The tag operates by sampling data into time-stamped packets and loads them into tag memory. (Image: NASA)

A method developed at NASA Johnson Space Center uses Radio Frequency Identification (RFID) interrogators for use with wearable active RFID sensor tags that can operate on ultra-low power. The technique uses a store-and-forward approach to manage the collection of data from RFID active tags even when they are not in range of an individual interrogator, as they move from the coverage area of one interrogator to the next. This allows the use of RFID active tags to transport sensor data in a highly complex environment where instantaneous access to an RFID interrogator cannot be guaranteed. Using this technique, an RFID active tag battery operational lifetime can be extended.

The technology exploits the inherently passive nature of RFID to approximate the services provided by traditional active Internet of Things (IoT) protocols like ZigBee and Bluetooth. A novel store-and-forward overlay on COTS RFID protocols allows an RFID active tags to transit through an ecosystem of RFID interrogators, exploiting contact opportunities as they arise and quietly transfers sensor readings at nearly no power cost to the RFID active tag.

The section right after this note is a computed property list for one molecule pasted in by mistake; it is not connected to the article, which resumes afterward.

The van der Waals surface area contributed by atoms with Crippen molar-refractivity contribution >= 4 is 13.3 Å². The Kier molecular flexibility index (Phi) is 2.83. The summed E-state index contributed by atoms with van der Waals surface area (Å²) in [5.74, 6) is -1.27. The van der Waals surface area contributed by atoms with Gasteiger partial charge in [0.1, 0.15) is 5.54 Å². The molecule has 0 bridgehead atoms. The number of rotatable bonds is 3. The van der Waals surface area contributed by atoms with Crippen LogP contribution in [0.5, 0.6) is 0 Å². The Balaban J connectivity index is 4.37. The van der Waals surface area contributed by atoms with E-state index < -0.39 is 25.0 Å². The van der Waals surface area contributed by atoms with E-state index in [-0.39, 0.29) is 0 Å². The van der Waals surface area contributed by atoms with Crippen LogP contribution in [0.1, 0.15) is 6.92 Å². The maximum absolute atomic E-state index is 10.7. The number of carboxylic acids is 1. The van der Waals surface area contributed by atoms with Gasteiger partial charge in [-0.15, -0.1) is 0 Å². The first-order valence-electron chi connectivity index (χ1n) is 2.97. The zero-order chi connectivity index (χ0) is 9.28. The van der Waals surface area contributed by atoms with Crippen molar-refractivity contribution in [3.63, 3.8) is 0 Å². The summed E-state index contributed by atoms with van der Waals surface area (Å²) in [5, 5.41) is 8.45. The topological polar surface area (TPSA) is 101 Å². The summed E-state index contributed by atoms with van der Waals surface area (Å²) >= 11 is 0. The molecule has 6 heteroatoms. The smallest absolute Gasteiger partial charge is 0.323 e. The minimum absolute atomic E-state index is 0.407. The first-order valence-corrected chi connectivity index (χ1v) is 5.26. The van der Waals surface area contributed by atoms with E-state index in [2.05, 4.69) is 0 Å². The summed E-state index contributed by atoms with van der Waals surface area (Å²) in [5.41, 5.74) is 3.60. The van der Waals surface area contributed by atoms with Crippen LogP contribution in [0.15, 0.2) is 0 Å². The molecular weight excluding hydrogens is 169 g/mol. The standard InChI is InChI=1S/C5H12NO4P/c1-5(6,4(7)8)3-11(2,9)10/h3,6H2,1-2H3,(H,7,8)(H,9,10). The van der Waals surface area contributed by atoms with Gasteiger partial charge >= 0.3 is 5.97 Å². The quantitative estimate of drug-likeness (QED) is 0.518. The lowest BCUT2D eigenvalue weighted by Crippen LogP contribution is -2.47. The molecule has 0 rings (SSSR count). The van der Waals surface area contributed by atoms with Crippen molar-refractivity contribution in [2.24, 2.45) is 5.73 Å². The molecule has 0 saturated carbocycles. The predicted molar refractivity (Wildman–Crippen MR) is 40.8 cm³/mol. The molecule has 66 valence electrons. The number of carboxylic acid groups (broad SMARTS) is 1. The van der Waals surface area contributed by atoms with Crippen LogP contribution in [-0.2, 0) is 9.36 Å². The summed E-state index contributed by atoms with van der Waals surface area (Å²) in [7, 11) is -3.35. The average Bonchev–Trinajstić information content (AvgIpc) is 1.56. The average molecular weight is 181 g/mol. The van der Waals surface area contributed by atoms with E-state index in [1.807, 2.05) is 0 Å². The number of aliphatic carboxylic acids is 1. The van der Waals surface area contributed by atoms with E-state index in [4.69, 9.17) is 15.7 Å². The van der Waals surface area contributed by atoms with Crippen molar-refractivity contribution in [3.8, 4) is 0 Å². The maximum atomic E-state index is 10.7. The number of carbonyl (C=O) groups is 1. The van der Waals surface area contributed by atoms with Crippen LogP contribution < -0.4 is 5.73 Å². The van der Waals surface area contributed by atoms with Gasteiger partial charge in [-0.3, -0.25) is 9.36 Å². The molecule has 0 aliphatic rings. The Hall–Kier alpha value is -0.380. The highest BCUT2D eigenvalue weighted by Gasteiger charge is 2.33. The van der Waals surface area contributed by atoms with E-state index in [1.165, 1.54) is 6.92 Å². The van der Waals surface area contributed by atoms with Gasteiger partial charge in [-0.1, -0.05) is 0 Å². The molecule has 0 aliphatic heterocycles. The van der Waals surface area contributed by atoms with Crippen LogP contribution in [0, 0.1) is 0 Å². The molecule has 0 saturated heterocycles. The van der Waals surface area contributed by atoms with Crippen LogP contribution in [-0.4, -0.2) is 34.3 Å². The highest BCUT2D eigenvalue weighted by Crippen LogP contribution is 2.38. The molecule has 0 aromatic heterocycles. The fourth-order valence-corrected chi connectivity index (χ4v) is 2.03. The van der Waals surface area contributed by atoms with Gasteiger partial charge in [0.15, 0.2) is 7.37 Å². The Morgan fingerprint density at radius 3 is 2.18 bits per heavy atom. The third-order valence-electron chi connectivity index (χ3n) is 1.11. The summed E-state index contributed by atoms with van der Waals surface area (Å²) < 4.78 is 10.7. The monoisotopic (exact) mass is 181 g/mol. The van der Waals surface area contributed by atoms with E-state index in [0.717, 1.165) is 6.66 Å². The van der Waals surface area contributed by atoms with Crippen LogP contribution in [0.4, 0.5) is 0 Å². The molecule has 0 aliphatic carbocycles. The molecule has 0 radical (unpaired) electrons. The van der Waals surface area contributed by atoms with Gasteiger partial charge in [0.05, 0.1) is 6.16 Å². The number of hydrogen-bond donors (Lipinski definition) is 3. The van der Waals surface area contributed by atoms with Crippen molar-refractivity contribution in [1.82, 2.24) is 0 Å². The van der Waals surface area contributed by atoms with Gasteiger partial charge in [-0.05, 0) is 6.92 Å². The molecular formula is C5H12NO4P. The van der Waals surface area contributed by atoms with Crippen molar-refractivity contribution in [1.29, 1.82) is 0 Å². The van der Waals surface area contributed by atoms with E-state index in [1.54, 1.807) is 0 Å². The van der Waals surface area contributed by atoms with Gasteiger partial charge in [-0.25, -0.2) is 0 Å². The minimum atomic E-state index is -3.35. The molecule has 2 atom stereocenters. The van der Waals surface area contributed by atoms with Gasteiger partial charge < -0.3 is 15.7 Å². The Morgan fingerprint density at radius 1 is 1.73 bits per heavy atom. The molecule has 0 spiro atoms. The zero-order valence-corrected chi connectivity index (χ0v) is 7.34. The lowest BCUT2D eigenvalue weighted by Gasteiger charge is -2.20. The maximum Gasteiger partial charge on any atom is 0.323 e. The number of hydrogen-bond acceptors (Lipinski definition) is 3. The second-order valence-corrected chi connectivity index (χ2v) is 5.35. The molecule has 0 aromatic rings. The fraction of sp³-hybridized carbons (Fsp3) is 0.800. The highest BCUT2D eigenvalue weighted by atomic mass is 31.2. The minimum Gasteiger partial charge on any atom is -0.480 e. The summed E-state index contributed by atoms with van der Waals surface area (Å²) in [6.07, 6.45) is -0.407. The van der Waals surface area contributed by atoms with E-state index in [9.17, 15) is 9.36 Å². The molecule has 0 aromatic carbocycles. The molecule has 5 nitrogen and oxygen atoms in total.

Specific intelligence built into both the interrogator and the tag leverages the RFID tag user memory (UM) as a stand-in IoT interface. The tag operates by sampling data into timestamped packets and loads them into tag memory. When an interrogator in the ecosystem realizes that a tag is in view and that there is unrecovered data on the tag, it takes custody of the sensor data packet and offloads the data into a database. A smart scheduler reads from the population of interrogators and schedules data transfers for specific tags when an interrogator can seed the custody transfer process for the data packets.

NASA has produced working prototypes of wearables, worn by the crew aboard the International Space Station, that reports humidity, temperature, and CO2 readings. In one estimate, the battery life is on pace to last an estimated nine years.

The technology has potential for applications including wearable sensors for air quality monitoring; wearable geo-location and biometric sensors for staff and patients moving throughout medical facilities; telehealth/medical monitoring of home-bound patients; monitoring space habitats for astronauts; as well as applications for wearable sensors where battery charging or replacement is not practical.

NASA is actively seeking licensees to commercialize this technology. Please contact NASA’s Licensing Concierge at This email address is being protected from spambots. You need JavaScript enabled to view it. or call us at 202-358-7432 to initiate licensing discussions. For more information visit here .